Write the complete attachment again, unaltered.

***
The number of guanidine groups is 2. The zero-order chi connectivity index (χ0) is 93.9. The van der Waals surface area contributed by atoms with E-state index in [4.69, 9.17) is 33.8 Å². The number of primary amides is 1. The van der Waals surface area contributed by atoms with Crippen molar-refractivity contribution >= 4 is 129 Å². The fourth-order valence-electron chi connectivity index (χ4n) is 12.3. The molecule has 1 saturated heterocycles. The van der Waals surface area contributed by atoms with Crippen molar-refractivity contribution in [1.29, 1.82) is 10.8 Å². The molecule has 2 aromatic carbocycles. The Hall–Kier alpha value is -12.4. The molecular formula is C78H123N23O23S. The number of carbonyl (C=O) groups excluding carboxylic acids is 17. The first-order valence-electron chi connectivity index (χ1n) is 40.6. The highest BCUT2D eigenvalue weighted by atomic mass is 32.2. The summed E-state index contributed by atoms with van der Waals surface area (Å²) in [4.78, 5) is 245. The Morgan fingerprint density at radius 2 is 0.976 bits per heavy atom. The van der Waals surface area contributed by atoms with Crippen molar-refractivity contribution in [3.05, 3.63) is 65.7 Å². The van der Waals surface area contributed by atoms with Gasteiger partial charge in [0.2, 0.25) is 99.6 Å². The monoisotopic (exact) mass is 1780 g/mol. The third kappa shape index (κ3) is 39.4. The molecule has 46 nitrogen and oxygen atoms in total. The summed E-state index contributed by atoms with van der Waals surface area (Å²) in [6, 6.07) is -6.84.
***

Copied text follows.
The number of guanidine groups is 2. The zero-order chi connectivity index (χ0) is 93.9. The van der Waals surface area contributed by atoms with E-state index in [4.69, 9.17) is 33.8 Å². The number of primary amides is 1. The van der Waals surface area contributed by atoms with Crippen molar-refractivity contribution >= 4 is 129 Å². The fourth-order valence-electron chi connectivity index (χ4n) is 12.3. The molecule has 1 saturated heterocycles. The van der Waals surface area contributed by atoms with Crippen molar-refractivity contribution in [1.29, 1.82) is 10.8 Å². The molecule has 2 aromatic carbocycles. The Hall–Kier alpha value is -12.4. The molecular formula is C78H123N23O23S. The number of carbonyl (C=O) groups excluding carboxylic acids is 17. The first-order valence-electron chi connectivity index (χ1n) is 40.6. The highest BCUT2D eigenvalue weighted by atomic mass is 32.2. The summed E-state index contributed by atoms with van der Waals surface area (Å²) in [4.78, 5) is 245. The Morgan fingerprint density at radius 2 is 0.976 bits per heavy atom. The van der Waals surface area contributed by atoms with Crippen molar-refractivity contribution in [3.05, 3.63) is 65.7 Å². The van der Waals surface area contributed by atoms with Gasteiger partial charge in [0.2, 0.25) is 99.6 Å². The monoisotopic (exact) mass is 1780 g/mol. The third kappa shape index (κ3) is 39.4. The molecule has 46 nitrogen and oxygen atoms in total. The summed E-state index contributed by atoms with van der Waals surface area (Å²) in [6, 6.07) is -6.84.